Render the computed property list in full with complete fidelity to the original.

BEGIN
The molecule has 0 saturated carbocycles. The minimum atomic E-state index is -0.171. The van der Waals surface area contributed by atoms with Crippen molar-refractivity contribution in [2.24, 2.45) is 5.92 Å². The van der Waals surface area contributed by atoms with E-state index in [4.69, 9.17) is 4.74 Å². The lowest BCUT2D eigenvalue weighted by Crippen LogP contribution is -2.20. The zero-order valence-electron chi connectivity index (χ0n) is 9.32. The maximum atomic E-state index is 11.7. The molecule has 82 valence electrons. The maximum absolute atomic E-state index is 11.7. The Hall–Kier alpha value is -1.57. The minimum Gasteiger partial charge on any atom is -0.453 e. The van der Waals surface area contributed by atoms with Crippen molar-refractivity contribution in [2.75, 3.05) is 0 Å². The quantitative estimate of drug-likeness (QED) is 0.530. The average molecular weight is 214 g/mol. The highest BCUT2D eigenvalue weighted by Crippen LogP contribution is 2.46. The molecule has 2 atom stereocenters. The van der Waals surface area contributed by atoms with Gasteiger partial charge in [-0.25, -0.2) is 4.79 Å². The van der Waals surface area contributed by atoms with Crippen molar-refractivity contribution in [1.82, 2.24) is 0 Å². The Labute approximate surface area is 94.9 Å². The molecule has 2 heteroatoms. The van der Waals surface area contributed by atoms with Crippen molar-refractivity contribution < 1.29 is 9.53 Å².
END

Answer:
The molecule has 0 saturated carbocycles. The minimum atomic E-state index is -0.171. The van der Waals surface area contributed by atoms with Crippen molar-refractivity contribution in [2.24, 2.45) is 5.92 Å². The van der Waals surface area contributed by atoms with E-state index in [4.69, 9.17) is 4.74 Å². The lowest BCUT2D eigenvalue weighted by Crippen LogP contribution is -2.20. The zero-order valence-electron chi connectivity index (χ0n) is 9.32. The maximum atomic E-state index is 11.7. The molecule has 82 valence electrons. The maximum absolute atomic E-state index is 11.7. The Hall–Kier alpha value is -1.57. The minimum Gasteiger partial charge on any atom is -0.453 e. The van der Waals surface area contributed by atoms with Crippen molar-refractivity contribution in [2.75, 3.05) is 0 Å². The quantitative estimate of drug-likeness (QED) is 0.530. The average molecular weight is 214 g/mol. The highest BCUT2D eigenvalue weighted by Crippen LogP contribution is 2.46. The molecule has 2 atom stereocenters. The van der Waals surface area contributed by atoms with Gasteiger partial charge in [-0.25, -0.2) is 4.79 Å². The van der Waals surface area contributed by atoms with Crippen molar-refractivity contribution in [1.82, 2.24) is 0 Å². The Labute approximate surface area is 94.9 Å². The molecule has 2 heteroatoms. The van der Waals surface area contributed by atoms with Crippen molar-refractivity contribution < 1.29 is 9.53 Å².